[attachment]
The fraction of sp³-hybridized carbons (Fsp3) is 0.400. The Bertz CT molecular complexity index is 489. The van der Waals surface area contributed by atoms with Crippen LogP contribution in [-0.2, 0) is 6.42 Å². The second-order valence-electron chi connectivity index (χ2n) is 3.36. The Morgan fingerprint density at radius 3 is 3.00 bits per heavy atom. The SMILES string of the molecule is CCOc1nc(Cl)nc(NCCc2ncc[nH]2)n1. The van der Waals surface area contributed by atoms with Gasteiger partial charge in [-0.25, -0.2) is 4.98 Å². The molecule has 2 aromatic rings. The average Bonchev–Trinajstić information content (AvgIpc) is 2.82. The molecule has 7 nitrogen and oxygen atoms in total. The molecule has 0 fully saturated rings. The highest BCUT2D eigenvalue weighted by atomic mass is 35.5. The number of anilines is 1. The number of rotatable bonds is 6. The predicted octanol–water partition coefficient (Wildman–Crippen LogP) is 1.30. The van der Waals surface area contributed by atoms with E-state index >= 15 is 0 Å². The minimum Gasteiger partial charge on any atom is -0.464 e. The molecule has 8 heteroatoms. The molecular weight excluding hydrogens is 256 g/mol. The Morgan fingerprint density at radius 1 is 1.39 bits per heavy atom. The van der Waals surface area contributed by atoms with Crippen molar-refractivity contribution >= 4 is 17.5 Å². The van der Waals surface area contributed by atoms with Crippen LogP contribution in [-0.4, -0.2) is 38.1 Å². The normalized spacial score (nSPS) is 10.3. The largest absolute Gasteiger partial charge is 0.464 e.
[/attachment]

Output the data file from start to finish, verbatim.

The fraction of sp³-hybridized carbons (Fsp3) is 0.400. The Bertz CT molecular complexity index is 489. The van der Waals surface area contributed by atoms with Crippen LogP contribution in [-0.2, 0) is 6.42 Å². The second-order valence-electron chi connectivity index (χ2n) is 3.36. The Morgan fingerprint density at radius 3 is 3.00 bits per heavy atom. The SMILES string of the molecule is CCOc1nc(Cl)nc(NCCc2ncc[nH]2)n1. The van der Waals surface area contributed by atoms with Gasteiger partial charge in [-0.25, -0.2) is 4.98 Å². The molecule has 2 aromatic rings. The average Bonchev–Trinajstić information content (AvgIpc) is 2.82. The molecule has 7 nitrogen and oxygen atoms in total. The molecule has 0 fully saturated rings. The highest BCUT2D eigenvalue weighted by atomic mass is 35.5. The number of anilines is 1. The number of rotatable bonds is 6. The predicted octanol–water partition coefficient (Wildman–Crippen LogP) is 1.30. The van der Waals surface area contributed by atoms with E-state index >= 15 is 0 Å². The minimum Gasteiger partial charge on any atom is -0.464 e. The molecule has 8 heteroatoms. The molecular weight excluding hydrogens is 256 g/mol. The Morgan fingerprint density at radius 1 is 1.39 bits per heavy atom. The van der Waals surface area contributed by atoms with Crippen molar-refractivity contribution >= 4 is 17.5 Å². The van der Waals surface area contributed by atoms with Crippen LogP contribution in [-0.4, -0.2) is 38.1 Å². The normalized spacial score (nSPS) is 10.3. The largest absolute Gasteiger partial charge is 0.464 e.